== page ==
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  • Open Access
    Project: EC | EUROEVOL (249390)

    The datasets described in this paper comprises the animal bone data collected as part of the Cultural Evolution of Neolithic Europe project (EUROEVOL), led by Professor Stephen Shennan, UCL, representing the largest collection of animal bone data for the European Neolithic ( Figure 1 ) with >3 million NISP counts and >36,000 biometric measurements. This is one of three datasets resulting from the EUROEVOL project; the other two comprising the core spatial and temporal structure of the project, including all radiocarbon dates (EUROEVOL Dataset 1) and archaeobotanical data (EUROEVOL Dataset 3) - http://discovery.ucl.ac.uk/1469811/ .

  • Open Access
    Authors: 
    Emmanuel Discamps; Sandrine Costamagno;
    Countries: Norway, France
    Project: EC | TRACSYMBOLS (249587)

    International audience; Mortality profiles have figured prominently among tools used by zooarchaeologists to investigate relationships between hominids and prey species. Their analysis and interpretation have been considerably influenced by M.C. Stiner's approach based on ternary diagrams. Part of this method included the demarcation of "zones" in ternary diagrams identifying specific mortality patterns (e.g. attritional, catastrophic, prime-dominated, etc.). Since its introduction some twenty-five years ago, this zoning has, however, received little critical attention. Mathematical modelling as well as a reassessment of the ecological data used to define these zones reveal several problems that may bias interpretations of mortality profiles on ternary diagrams.Here we propose new, mathematically supported definitions for the zoning of ternary diagrams combined with species-specific age class boundaries based on ethological and ontological data for seven of the most common hominid prey (bison, red deer, reindeer, horse, zebras, African buffalo and common eland). We advocate for the use of new areas (JPO, JOP, O and P zones) that produce more valid interpretations of the relative abundance of juveniles, prime and old adults in an assemblage. These results contribute to the improvement of the commonly used method of mortality profile analysis first advanced by M.C. Stiner. (C) 2015 The Authors. Published by Elsevier Ltd. This is an open access article under the CC BY-NC-ND license (http://creativecommons.org/licenses/by-nc-nd/4.0/).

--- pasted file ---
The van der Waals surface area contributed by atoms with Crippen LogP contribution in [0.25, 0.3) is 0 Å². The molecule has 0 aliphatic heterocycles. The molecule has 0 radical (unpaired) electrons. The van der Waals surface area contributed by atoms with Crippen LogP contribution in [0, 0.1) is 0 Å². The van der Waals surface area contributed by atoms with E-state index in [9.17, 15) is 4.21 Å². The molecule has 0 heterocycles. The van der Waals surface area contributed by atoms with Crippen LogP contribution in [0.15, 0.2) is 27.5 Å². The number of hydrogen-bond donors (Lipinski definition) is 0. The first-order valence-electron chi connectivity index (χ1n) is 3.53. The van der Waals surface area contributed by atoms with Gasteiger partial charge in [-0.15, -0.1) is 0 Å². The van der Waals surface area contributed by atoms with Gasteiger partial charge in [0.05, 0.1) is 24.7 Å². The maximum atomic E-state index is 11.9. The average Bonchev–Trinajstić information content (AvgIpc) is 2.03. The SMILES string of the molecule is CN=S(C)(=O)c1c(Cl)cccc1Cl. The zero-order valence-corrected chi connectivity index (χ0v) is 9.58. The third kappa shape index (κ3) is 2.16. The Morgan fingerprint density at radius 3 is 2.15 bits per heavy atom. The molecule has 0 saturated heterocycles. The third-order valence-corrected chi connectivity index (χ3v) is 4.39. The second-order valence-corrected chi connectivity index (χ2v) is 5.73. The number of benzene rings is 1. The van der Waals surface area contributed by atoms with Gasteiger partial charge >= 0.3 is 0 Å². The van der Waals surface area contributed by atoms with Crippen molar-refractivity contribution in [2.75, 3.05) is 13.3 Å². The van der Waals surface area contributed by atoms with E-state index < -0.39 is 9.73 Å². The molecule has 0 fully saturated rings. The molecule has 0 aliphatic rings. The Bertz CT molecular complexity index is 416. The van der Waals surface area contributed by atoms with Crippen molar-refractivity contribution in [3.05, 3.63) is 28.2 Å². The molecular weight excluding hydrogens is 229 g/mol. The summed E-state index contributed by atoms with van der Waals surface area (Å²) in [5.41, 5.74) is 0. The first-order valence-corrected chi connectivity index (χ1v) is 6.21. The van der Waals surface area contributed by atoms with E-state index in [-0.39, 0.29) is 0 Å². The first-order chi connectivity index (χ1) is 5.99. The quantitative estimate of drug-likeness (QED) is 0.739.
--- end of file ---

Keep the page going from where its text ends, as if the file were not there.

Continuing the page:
• Open Access English
    Authors: 
    Judith Beier; Nils Anthes; Joachim Wahl; Katerina Harvati;
    Publisher: Zenodo
    Project: EC | CROSSROADS (724703)

    Objectives: This study characterizes patterns of cranial trauma prevalence in a large sample of Upper Paleolithic (UP) fossil specimens (40,000–10,000 BP). Materials and Methods: Our sample comprised 234 individual crania (specimens), representing 1,285 cranial bones (skeletal elements), from 101 Eurasian UP sites. We used generalized linear mixed models (GLMMs) to assess trauma prevalence in relation to age-at-death, sex, anatomical distribution, and between pre- and post-Last Glacial Maximum (LGM) samples, while accounting for skeletal preservation. Results: Models predicted a mean cranial trauma prevalence of 0.07 (95% CI 0.003–0.19) at the level of skeletal elements, and of 0.26 (95% CI 0.08–0.48) at the level of specimens, each when 76–100% complete. Trauma prevalence increased with skeletal preservation. Across specimen and skeletal element datasets, trauma prevalence tended to be higher for males, and was consistently higher in the old age group. We found no time-specific trauma prevalence patterns for the two sexes or age cohorts when comparing samples from before and after the LGM. Samples showed higher trauma prevalence in the vault than in the face, with vault remains being affected predominantly in males. Discussion: Cranial trauma prevalence in UP humans falls within the variation described for Mesolithic and Neolithic samples. According to our current dataset, UP males and females were exposed to slightly different injury risks and trauma distributions, potentially due to different activities or behaviors, yet both sexes exhibit more trauma among the old. Environmental stressors associated with climatic changes of the LGM are not reflected in cranial trauma prevalence. To analyze trauma in incomplete skeletal remains we propose GLMMs as an informative alternative to crude frequency calculations.